Decorator Miles Redd says, "If you want the look, just paint it." I couldn't agree more! I've found that this concept works especially well on floors - they're great places to bring in graphics, colors and patterns (for significantly less than it would cost to replace your old wood, concrete or terra cotta). It seems our ancestors also found this to be true: according to Historic New England, wood floors like New England white pine have been painted since 18th century colonial America!
Applying paint to the ground has a way of enlivening the room. With solid colors, unsightly cracks can virtually disappear, and with geometric designs or faux stone motifs, the room becomes instantly more dramatic. I love the possibilities there are for floors, from the traditional Swedish style of whitewashed wood to the gorgeous, whimsical patterns that came to the forefront with tastemakers like Pauline de Rothschild.
A popular paint scheme used during the 18th century was the classic black and white checkerboard design. This is a beautiful example of this style, fauxed to look like marble, from the elegant foyer of Gracie Mansion, the official residence of the New York City mayor.
Designer Miles Redd took this concept to a new level when he renovated this chic Manhattan apartment! Another example of a floor painted to look like marble featured in Elle Decor, this incredible floor is a contemporary take on the checkerboard classic, paired beautifully with blue lacquered walls and a read leather door.
This floor, painted by Billet-Collins Studio for designers Robert Brown and Todd Davis, uses a translucent color to create the look of inlaid wood in a sophisticated, octagonal pattern! An oh-so-talented decorative painting firm in DC (you MUST visit their website!), they recommend at least two coats of polyurethane to protect a painted finish.
Several people have asked me about painting terra cotta tiles, but since I've never done a project involving terra cotta, I haven't been too sure how it would wear over time. Looks like Manhattan designer James Aman had no issues with it though when he stained terra cotta in this rich chocolate brown color, as featured in Elle Decor. I love how it transformed them into something both old world and elegant!
We painted this fun design in a 1950s ranch home. It really opened up the space, giving the entrance its own special and inviting feel! We primed and painted a newly sanded wood floor and then used a SW floor paint for the graphic. Afterwards, we cleared it with an acrylic polyurethane. While it can be tempting to go for a dramatic, high gloss effect, it will show scratches - a satin finish will be more forgiving!!
Designer Ginger Barber Uses stripes to create charm in this cottage style home!
This home, designed by David Michael Miller and Associates, had quite a few architectural challenges. Hand painting the floors defined each of the spaces, incorporated the rich colors of the bookcases, and added so much interest. They are FAB!!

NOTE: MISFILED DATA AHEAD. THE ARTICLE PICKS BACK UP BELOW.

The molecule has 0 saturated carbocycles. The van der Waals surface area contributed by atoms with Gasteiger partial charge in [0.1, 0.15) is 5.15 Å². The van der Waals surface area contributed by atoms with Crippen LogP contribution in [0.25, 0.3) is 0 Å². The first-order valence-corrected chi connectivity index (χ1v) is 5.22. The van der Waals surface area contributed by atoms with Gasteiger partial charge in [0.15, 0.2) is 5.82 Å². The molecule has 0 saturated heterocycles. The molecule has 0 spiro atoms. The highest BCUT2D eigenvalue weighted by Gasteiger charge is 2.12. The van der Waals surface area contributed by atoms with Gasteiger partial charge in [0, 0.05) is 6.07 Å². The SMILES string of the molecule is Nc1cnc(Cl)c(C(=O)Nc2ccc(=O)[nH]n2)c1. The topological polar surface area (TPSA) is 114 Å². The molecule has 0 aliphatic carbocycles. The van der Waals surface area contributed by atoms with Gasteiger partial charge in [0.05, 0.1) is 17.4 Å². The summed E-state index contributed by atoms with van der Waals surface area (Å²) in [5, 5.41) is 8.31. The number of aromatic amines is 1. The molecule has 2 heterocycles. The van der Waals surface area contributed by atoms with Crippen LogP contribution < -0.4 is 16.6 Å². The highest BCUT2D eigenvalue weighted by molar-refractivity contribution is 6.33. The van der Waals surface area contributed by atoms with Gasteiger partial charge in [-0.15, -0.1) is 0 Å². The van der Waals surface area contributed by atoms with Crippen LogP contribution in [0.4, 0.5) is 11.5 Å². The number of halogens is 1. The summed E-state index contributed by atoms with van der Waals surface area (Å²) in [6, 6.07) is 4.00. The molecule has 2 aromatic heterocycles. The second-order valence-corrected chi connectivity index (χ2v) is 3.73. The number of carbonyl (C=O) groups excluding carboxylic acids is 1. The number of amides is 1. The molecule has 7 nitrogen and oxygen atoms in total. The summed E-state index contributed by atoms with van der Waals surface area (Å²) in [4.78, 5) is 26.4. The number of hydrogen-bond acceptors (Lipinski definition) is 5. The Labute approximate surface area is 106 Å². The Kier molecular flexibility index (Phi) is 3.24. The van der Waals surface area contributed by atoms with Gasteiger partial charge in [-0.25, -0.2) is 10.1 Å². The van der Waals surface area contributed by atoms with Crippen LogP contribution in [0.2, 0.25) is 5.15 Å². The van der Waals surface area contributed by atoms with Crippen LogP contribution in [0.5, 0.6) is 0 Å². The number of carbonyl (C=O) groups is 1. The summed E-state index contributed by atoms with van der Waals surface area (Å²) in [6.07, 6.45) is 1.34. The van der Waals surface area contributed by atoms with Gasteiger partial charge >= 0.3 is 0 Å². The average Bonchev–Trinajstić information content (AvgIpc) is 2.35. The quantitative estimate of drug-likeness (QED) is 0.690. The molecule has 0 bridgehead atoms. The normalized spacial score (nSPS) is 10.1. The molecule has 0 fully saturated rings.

I absolutely adore these floors in the home office of an artist who's married to an architect! The moment I saw this, I wanted to emulate the design in my new conference room, but unfortunately the floors had already been waxed. Whenever you paint existing floors, be sure they've been well sanded and cleaned so that there is no waxy residue left on the surface. Otherwise, the paint won't adhere properly, and it will quickly wear over time.
Sometimes you just can't beat the classic checkerboard design as illustrated by these floors we did in a grandchildren's bunk bedroom for Chapman Design. If you already have painted floors, they can easily be cleaned with a damp-mop soaked in a vinegar and water or a mild soap solution.
I love this floor's geometric design done by Hooper Patterson of Birds of a Feather. The blog is wonderful too. Click here to see how its done!!! It elevates the laundry room into a lovely extension of the home.
While these floors from the Duchess Anna Amalia Library are all wood, they are just so stunning I had to include them. They'd make a great design inspiration for a painted version!
This whimsical painted floor in a child’s room really opens up the space and gives it a playful spirit! Photographer Solvi dos Santos did a fab job capturing the room. To see the rest of this renovated 1972 Swedish farmhouse, read the story on the Inspiring Interiors blog.
These floors have a lot of history! They're from the dining room in Liselund Palace, part of an 18th century park on the Danish island of Mon. I found this photo on The Essence of A Good Life blog - a great read from around the world!
To soften and break up the large kitchen area, we painted these floors for New York designer Celerie Kemble. Celerie wanted it to look as if she threw the design in the air, so we painted it where the leaves may have landed. I just love the subtle, customized touch it brings to the room!
It's so fascinating to see how we're reinventing similar motifs and designs to those used centuries ago on floors. During the 18th century, compass rose patterns, floral and wildlife designs and faux inlaid wood were all commonly featured on floors. This tradition is finding its way into new design trends. To see more of my inspirations for painted floors, go to my Pinterest floor board!
Thank you so much to Stacey, author of the Red Door Home Blog. I was so excited while reading her post to see not only did she do a writeup of my blog and the book but also of my new space! Please visit her as she does a great job discussing a multitude of different topics.
'Til next Monday... xo Leslie